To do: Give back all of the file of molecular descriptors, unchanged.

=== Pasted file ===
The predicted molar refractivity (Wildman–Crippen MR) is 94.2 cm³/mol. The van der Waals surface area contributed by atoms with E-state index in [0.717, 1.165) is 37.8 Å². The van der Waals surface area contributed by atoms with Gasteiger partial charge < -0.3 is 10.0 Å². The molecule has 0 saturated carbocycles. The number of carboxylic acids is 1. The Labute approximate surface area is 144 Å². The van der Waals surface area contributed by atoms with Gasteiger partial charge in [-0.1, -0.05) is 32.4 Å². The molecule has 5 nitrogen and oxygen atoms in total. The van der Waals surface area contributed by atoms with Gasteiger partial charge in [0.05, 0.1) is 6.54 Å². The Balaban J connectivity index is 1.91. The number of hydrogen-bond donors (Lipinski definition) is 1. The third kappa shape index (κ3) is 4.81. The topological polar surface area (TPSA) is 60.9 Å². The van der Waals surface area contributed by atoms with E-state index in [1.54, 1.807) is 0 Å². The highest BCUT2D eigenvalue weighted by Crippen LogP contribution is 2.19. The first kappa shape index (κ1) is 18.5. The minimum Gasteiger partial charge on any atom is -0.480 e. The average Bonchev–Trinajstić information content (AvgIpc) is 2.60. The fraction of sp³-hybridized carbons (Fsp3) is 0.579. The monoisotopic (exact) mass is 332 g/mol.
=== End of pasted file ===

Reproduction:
The predicted molar refractivity (Wildman–Crippen MR) is 94.2 cm³/mol. The van der Waals surface area contributed by atoms with E-state index in [0.717, 1.165) is 37.8 Å². The van der Waals surface area contributed by atoms with Gasteiger partial charge < -0.3 is 10.0 Å². The molecule has 0 saturated carbocycles. The number of carboxylic acids is 1. The Labute approximate surface area is 144 Å². The van der Waals surface area contributed by atoms with Gasteiger partial charge in [-0.1, -0.05) is 32.4 Å². The molecule has 5 nitrogen and oxygen atoms in total. The van der Waals surface area contributed by atoms with Gasteiger partial charge in [0.05, 0.1) is 6.54 Å². The Balaban J connectivity index is 1.91. The number of hydrogen-bond donors (Lipinski definition) is 1. The third kappa shape index (κ3) is 4.81. The topological polar surface area (TPSA) is 60.9 Å². The van der Waals surface area contributed by atoms with E-state index in [1.54, 1.807) is 0 Å². The highest BCUT2D eigenvalue weighted by Crippen LogP contribution is 2.19. The first kappa shape index (κ1) is 18.5. The minimum Gasteiger partial charge on any atom is -0.480 e. The average Bonchev–Trinajstić information content (AvgIpc) is 2.60. The fraction of sp³-hybridized carbons (Fsp3) is 0.579. The monoisotopic (exact) mass is 332 g/mol.